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To cross or not to cross

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Date:    Sun, 18 Jan 1998 23:54:23 ITA
From:    Gabriella Marino
Subject: To cross or not to cross?

Hi everybody,

I'd like to ask you the following question, hoping
I get the terminology right:

supposing that the woman and her partner are doing
the basic salida, starting with left foot forward
for the woman, does the woman have to wait for a signal
to cross on 'five' or does she cross anyway if the
man doesn't lead her in such a way that it is impossible
for her to cross?

Three out of four of the teachers I've asked have said
that unless the man stops her from doing so, the woman
crosses without waiting for a signal. Both my boyfriend's
teachers, however, have taught him to signal to the woman
that she has to cross and that the woman cannot do so
unless she feels that signal, which means that if the
man hesitates, she has to wait for him (while I, for
instance, would have crossed in that case).

I'll probably find out that both approaches are
right!!! :)

Thanks in advance!!!

Gabriella
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Date:    Mon, 19 Jan 1998 15:21:07 +0200
From:    Markku Tallgren
Subject: Re: To cross or not to cross?

>I'd like to ask you the following question, hoping
>I get the terminology right:
>
>supposing that the woman and her partner are doing
>the basic salida, starting with left foot forward
>for the woman, does the woman have to wait for a signal
>to cross on 'five' or does she cross anyway if the
>man doesn't lead her in such a way that it is impossible
>for her to cross?

IMHO the follower should avoid doing non-lead movements
especially when it possibly causes the leader to change
his plans. In this case, suppose I just want to walk a
few steps forward (thus giving no sign to turn in any
direction): the follower's crossing will effectively
ruin that plan.

M. Tallgren,
Un tanguero Finlandeso

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Date:    Mon, 19 Jan 1998 10:23:32 -0600
From:    Frank Williams
Subject: Re: To cross or not to cross?

Gabriella and friends,

I posed a similar question to the list about a year ago and received helpful
advice by private e-mail.  Those ideas and my own opinions are summarized
below.

> supposing that the woman and her partner are doing
> the basic salida, starting with left foot forward
> for the woman, does the woman have to wait for a signal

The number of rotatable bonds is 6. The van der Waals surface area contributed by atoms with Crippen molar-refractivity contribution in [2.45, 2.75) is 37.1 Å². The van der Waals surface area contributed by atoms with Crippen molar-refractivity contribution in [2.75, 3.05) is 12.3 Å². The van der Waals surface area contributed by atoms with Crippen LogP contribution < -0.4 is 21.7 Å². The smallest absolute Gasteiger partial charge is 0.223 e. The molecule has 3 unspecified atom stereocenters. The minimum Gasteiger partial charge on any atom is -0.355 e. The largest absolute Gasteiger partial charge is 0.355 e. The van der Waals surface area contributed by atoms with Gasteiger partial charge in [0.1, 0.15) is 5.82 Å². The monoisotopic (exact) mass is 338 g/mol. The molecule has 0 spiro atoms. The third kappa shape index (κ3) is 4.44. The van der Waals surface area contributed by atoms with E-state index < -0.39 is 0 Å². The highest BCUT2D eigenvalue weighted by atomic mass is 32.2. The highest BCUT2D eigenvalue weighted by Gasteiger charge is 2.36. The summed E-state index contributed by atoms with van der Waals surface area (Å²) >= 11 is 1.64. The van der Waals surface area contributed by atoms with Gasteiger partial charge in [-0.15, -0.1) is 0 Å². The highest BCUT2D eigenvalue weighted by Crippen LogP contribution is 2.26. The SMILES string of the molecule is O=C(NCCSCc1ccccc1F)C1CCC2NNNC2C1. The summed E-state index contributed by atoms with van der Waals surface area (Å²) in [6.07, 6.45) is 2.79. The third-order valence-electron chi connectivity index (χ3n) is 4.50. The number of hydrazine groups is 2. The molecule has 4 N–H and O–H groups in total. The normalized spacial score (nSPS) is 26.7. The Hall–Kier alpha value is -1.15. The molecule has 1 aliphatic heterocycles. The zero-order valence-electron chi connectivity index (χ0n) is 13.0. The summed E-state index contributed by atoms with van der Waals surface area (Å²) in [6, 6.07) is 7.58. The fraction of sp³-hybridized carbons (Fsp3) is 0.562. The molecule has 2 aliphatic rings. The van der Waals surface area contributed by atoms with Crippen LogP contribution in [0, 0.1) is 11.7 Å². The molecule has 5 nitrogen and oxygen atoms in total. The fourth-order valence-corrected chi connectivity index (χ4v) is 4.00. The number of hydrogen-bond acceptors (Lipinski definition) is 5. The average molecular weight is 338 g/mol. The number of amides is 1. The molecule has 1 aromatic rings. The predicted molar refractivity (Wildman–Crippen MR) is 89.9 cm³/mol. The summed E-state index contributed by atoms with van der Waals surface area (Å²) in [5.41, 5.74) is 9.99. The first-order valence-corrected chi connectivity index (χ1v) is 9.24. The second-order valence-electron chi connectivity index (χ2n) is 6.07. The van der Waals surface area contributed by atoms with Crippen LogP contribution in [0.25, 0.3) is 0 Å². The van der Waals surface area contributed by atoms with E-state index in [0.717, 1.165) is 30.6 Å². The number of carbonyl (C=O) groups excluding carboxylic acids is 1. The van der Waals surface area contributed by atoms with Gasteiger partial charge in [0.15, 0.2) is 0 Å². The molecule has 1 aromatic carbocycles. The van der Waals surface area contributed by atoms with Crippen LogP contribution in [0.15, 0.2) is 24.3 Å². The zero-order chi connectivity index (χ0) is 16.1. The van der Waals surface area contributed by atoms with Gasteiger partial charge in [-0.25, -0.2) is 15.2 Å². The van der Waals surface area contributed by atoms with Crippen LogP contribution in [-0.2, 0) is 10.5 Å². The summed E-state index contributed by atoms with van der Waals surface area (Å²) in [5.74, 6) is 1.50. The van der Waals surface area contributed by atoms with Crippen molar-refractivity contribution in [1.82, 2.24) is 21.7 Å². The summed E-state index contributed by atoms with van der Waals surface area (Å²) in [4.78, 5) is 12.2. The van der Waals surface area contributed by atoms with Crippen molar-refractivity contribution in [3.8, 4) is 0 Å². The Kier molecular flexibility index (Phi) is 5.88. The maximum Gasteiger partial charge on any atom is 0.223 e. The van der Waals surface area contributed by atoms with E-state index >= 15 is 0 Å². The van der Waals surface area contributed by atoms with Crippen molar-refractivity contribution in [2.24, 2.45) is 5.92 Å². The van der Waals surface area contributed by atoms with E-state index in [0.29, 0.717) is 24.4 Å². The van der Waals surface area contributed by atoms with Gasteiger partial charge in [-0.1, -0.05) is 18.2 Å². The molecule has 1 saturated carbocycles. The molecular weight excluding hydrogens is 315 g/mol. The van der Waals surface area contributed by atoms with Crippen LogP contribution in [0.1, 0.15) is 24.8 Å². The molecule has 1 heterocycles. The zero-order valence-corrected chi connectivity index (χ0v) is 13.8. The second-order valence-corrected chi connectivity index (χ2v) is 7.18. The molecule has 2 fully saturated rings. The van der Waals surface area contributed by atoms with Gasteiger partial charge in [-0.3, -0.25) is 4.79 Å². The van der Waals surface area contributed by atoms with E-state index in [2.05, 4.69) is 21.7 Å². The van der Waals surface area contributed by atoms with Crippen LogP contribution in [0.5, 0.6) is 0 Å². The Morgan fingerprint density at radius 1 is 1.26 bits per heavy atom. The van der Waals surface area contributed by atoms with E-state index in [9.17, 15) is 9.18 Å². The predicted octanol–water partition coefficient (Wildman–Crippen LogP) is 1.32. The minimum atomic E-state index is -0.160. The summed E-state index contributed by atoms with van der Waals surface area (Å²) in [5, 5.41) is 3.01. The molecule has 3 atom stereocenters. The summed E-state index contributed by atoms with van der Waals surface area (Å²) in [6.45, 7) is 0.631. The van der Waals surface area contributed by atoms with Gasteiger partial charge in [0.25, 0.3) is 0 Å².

> to cross on 'five' or does she cross anyway if the
> man doesn't lead her in such a way that it is impossible
> for her to cross?

Whether the follower crosses or not, (s)he must still step in time
with the lead, maintain frame, and follow the leader's floor direction.
If all three of these leads are followed, there will be no ambiguity whether
to cross or not.  The feet will have no choice and the cross will be a natural
follow.

Point 1 - as lead-and-follow skills increase, the question becomes moot.  The
cross will be led.


For learning purposes, however, consider what happens if a cross is done
without a lead verses if a lead to the cross is not followed.  A cross without
a lead will move the follower to the leader's left.  If the leader's aim is to
continue to walk "outside" of the follower then there may be a direction
change, and a too-small crossing step will change the dance from parallel to
counter stepping. Resolving a counter-step walk is not something at which most
beginning leaders are adept.  Trouble!  On the other hand, a lead to the cross
that is not followed may leave the follower paused in a less attractive pose -
right leg dangling - and adjustments to frame and balance will be necessary.
 Still, one can dance through it, attempt to adjust lead-and-follow as the
dance proceeds, and not further traumatize the beginning leader (who's thinking
may not be as fast as the tempo of the music).

Point 2 - it's easier for beginning leaders if the follower only crosses when
the cross is led.


Skilled dancers, of course, can accomodate for a miscommunication much more
easily than the beginner, and the consequences of a surprise are much less
problematic.  One might argue that a long outside walk without a cross is
unattractive and beginners should try to avoid this.  No argument there.

Point 3 - IMHO, however, leading the follower to the cross with sensitivity and
firmness is a skill that beginners should master.  For followers too, waiting
for the lead without anticipating is good to learn.  Why not teach both from
the beginning using "the basic"?